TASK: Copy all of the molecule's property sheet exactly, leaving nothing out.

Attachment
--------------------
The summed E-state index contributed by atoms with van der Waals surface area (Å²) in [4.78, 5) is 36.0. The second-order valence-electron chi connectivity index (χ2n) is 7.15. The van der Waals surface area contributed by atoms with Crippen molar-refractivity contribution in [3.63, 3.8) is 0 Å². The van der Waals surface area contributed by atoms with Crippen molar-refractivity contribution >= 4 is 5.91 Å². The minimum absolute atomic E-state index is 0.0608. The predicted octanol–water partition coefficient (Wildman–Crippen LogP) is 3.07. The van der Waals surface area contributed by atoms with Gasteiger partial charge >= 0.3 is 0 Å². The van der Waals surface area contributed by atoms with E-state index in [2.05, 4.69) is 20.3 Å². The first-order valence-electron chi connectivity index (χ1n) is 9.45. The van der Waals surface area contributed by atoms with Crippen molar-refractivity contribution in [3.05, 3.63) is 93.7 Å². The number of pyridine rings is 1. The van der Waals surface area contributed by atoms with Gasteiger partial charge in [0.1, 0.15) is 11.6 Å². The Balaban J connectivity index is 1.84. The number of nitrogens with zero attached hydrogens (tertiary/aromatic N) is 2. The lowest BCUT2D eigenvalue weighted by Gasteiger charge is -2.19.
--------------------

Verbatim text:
The summed E-state index contributed by atoms with van der Waals surface area (Å²) in [4.78, 5) is 36.0. The second-order valence-electron chi connectivity index (χ2n) is 7.15. The van der Waals surface area contributed by atoms with Crippen molar-refractivity contribution in [3.63, 3.8) is 0 Å². The van der Waals surface area contributed by atoms with Crippen molar-refractivity contribution >= 4 is 5.91 Å². The minimum absolute atomic E-state index is 0.0608. The predicted octanol–water partition coefficient (Wildman–Crippen LogP) is 3.07. The van der Waals surface area contributed by atoms with Gasteiger partial charge >= 0.3 is 0 Å². The van der Waals surface area contributed by atoms with E-state index in [2.05, 4.69) is 20.3 Å². The first-order valence-electron chi connectivity index (χ1n) is 9.45. The van der Waals surface area contributed by atoms with Crippen molar-refractivity contribution in [3.05, 3.63) is 93.7 Å². The number of pyridine rings is 1. The van der Waals surface area contributed by atoms with Gasteiger partial charge in [0.1, 0.15) is 11.6 Å². The Balaban J connectivity index is 1.84. The number of nitrogens with zero attached hydrogens (tertiary/aromatic N) is 2. The lowest BCUT2D eigenvalue weighted by Gasteiger charge is -2.19.